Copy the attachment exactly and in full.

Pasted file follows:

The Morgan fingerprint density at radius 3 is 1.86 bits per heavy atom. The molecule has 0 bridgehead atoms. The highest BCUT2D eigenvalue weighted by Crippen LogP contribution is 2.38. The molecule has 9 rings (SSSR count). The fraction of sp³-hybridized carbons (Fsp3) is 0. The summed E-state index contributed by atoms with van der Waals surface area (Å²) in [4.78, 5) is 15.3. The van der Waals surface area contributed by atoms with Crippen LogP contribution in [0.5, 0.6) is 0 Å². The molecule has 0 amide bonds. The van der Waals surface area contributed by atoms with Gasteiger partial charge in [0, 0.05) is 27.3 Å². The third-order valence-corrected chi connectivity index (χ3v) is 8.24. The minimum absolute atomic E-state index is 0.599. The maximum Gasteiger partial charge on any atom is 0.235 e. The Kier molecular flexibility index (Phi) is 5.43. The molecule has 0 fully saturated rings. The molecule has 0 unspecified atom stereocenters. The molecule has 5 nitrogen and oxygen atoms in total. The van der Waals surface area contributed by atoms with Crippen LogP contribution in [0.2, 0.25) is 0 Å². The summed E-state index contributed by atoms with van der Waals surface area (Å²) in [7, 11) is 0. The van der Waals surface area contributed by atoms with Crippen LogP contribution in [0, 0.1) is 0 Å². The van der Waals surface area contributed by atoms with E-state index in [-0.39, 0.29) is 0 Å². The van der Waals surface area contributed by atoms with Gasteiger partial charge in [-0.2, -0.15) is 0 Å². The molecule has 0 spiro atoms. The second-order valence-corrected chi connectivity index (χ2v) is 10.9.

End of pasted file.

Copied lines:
The Morgan fingerprint density at radius 3 is 1.86 bits per heavy atom. The molecule has 0 bridgehead atoms. The highest BCUT2D eigenvalue weighted by Crippen LogP contribution is 2.38. The molecule has 9 rings (SSSR count). The fraction of sp³-hybridized carbons (Fsp3) is 0. The summed E-state index contributed by atoms with van der Waals surface area (Å²) in [4.78, 5) is 15.3. The van der Waals surface area contributed by atoms with Crippen LogP contribution in [0.5, 0.6) is 0 Å². The molecule has 0 amide bonds. The van der Waals surface area contributed by atoms with Gasteiger partial charge in [0, 0.05) is 27.3 Å². The third-order valence-corrected chi connectivity index (χ3v) is 8.24. The minimum absolute atomic E-state index is 0.599. The maximum Gasteiger partial charge on any atom is 0.235 e. The Kier molecular flexibility index (Phi) is 5.43. The molecule has 0 fully saturated rings. The molecule has 0 unspecified atom stereocenters. The molecule has 5 nitrogen and oxygen atoms in total. The van der Waals surface area contributed by atoms with Crippen LogP contribution in [0.2, 0.25) is 0 Å². The summed E-state index contributed by atoms with van der Waals surface area (Å²) in [7, 11) is 0. The van der Waals surface area contributed by atoms with Crippen LogP contribution in [0, 0.1) is 0 Å². The van der Waals surface area contributed by atoms with E-state index in [-0.39, 0.29) is 0 Å². The van der Waals surface area contributed by atoms with Gasteiger partial charge in [-0.2, -0.15) is 0 Å². The molecule has 0 spiro atoms. The second-order valence-corrected chi connectivity index (χ2v) is 10.9.